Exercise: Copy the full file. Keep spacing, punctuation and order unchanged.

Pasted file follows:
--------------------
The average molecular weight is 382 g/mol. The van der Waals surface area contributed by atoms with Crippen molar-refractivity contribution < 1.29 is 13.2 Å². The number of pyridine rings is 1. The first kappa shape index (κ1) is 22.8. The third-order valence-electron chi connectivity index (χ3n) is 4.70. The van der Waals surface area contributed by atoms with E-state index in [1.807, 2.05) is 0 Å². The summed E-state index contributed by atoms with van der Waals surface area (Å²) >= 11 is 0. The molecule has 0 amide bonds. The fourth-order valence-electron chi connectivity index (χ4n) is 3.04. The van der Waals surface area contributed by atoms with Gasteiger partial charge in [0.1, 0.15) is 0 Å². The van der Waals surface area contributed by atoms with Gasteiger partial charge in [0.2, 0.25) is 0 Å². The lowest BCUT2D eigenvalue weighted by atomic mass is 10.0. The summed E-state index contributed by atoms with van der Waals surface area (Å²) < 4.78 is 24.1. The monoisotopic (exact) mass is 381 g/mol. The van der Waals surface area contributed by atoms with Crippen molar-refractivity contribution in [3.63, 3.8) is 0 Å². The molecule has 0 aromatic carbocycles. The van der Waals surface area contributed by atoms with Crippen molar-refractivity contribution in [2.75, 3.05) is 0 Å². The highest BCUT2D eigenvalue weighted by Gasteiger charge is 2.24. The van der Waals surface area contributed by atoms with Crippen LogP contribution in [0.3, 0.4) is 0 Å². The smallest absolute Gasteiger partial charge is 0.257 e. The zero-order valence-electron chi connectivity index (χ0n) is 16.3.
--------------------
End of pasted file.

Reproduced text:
The average molecular weight is 382 g/mol. The van der Waals surface area contributed by atoms with Crippen molar-refractivity contribution < 1.29 is 13.2 Å². The number of pyridine rings is 1. The first kappa shape index (κ1) is 22.8. The third-order valence-electron chi connectivity index (χ3n) is 4.70. The van der Waals surface area contributed by atoms with E-state index in [1.807, 2.05) is 0 Å². The summed E-state index contributed by atoms with van der Waals surface area (Å²) >= 11 is 0. The molecule has 0 amide bonds. The fourth-order valence-electron chi connectivity index (χ4n) is 3.04. The van der Waals surface area contributed by atoms with Gasteiger partial charge in [0.1, 0.15) is 0 Å². The van der Waals surface area contributed by atoms with Gasteiger partial charge in [0.2, 0.25) is 0 Å². The lowest BCUT2D eigenvalue weighted by atomic mass is 10.0. The summed E-state index contributed by atoms with van der Waals surface area (Å²) < 4.78 is 24.1. The monoisotopic (exact) mass is 381 g/mol. The van der Waals surface area contributed by atoms with Crippen molar-refractivity contribution in [3.63, 3.8) is 0 Å². The molecule has 0 aromatic carbocycles. The van der Waals surface area contributed by atoms with Crippen molar-refractivity contribution in [2.75, 3.05) is 0 Å². The highest BCUT2D eigenvalue weighted by Gasteiger charge is 2.24. The van der Waals surface area contributed by atoms with Crippen LogP contribution in [0.3, 0.4) is 0 Å². The smallest absolute Gasteiger partial charge is 0.257 e. The zero-order valence-electron chi connectivity index (χ0n) is 16.3.